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Charlie Chaplin was a British actor, director, composer, and musician who is widely considered to be among the greatest comic talents in history. During the heyday of his career in the 1920s, '30s, and '40s, Charlie Chaplin was a worldwide icon, beloved to many and seen on the marquees of movie theaters in far-reaching places. Many of the works of Charlie Chaplin are readily available today, in a testimony to his fame and the enduring popularity of his work.
Chaplin was born in 1889 to two music hall musicians, who undoubtedly laid the groundwork for his later career in performance. Shortly after his birth, his father disappeared, leaving Chaplin in the care of his mother, who was ultimately committed to an asylum, forcing Chaplin into an orphanage. In 1910, Charlie Chaplin arrived in New York determined to make his fortune, and he did, landing contracts with the premier studios of the silent movie era and ultimately commanding a very high salary for his talents.
In addition to being known for his skill on screen, Charlie Chaplin was also an astute businessman. In 1919, he founded United Artists with several other prominent stars of the day, determined to have more control over his work as an actor, and he was known for being very exacting and controlling on set. He was also one of the first actors to market himself, promoting Charlie Chaplin films and his film persona, known as “The Tramp.” Chaplin became so well known and liked that people would see any film, as long as his name was attached to it.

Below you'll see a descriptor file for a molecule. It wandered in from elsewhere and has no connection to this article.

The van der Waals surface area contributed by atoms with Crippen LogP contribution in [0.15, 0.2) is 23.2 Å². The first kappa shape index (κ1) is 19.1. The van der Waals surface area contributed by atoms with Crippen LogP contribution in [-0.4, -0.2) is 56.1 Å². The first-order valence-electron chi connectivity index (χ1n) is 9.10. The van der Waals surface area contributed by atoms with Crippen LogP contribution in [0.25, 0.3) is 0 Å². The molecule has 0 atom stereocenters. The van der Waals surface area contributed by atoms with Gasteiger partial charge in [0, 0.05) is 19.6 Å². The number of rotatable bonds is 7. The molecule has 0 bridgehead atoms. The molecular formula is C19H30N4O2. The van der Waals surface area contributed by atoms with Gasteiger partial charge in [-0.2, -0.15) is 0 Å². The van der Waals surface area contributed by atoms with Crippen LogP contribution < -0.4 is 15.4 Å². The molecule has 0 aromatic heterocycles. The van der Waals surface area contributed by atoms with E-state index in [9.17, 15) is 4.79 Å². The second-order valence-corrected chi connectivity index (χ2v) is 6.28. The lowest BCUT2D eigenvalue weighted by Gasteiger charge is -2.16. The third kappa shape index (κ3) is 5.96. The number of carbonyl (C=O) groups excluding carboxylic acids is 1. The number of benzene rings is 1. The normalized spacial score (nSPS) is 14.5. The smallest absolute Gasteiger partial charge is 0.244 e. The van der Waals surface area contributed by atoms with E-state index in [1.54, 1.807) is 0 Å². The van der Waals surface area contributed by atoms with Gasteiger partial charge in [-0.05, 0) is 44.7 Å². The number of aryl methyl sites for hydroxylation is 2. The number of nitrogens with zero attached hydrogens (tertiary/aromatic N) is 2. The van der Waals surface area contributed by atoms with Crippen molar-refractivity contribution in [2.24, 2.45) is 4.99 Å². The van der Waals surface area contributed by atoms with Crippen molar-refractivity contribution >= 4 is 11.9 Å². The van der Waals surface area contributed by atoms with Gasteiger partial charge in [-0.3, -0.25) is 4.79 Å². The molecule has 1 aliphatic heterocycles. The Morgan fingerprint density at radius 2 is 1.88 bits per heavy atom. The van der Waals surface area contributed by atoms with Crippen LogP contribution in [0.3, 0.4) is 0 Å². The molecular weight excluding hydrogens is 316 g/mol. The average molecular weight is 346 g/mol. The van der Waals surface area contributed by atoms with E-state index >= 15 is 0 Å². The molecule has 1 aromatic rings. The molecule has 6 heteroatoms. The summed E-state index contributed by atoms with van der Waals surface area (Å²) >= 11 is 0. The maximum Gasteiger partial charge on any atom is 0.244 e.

The Tramp may have been invented by accident, but he became an enduring symbol in 20th century film. As The Tramp, Charlie Chaplin wore loose-fitting, shabby clothing, including a derby hat and distinctive shoes, along with a mustache, and he carried a flexible bamboo cane. In the silent era, The Tramp mimed and clowned his way through an assortment of sentimental films, and when Charlie Chaplin started performing in films with sound, he added music and singing to his performances. Rumor has it that the movements of Mickey Mouse, another American film icon, were modeled on The Tramp.
Some of the more notable Chaplin films include The Kid (1921), Modern Times (1936), and The Great Dictator (1940). Although his work was often sentimental and a bit foolish, he also engaged in a fair amount of political activism, and some of Chaplin's works were actually quite political.The Great Dictator, for example, parodied Hitler and Mussolini, and criticized the United States for not getting involved in the growing European conflict.
Although Chaplin was never positively linked with the Communist party, he certainly associated with a number of prominent American Communists and political activists. This led to persecution in the 1930s and 1940s under the House Unamerican Activities Committee, and when Chaplin left the United States to visit Europe in 1952, efforts were made to revoke his re-entry visa. Chaplin chose not to return to the hostile United States, settling in Europe, where he was honored with a knighthood in 1975, becoming Sir Charles Spencer Chaplin. When Chaplin briefly visited America in 1972, he received a number of honors, recognizing his contribution to the history of film and Hollywood.
Chaplin died in 1977, apparently of natural causes, but not before leading an adventurous and revolutionary lifestyle, blazing his way into the history of American film and into the hearts of millions of fans.
@goldenmist - Charlie Chaplin! If only for a film this article fails to mention but is probably one of his best: City Lights. A good starting point for newcomers, also.
I'm a big fan of Buster Keaton as well though, Sherlock Jr. in particular.
Anyone have any thoughts on the great "who was better" debate, Charlie Chaplin or Buster Keaton?
Chaplin was certainly more popular at the time, but I've always been more of a fan of Keaton personally. Nothing wrong with liking them both equally though!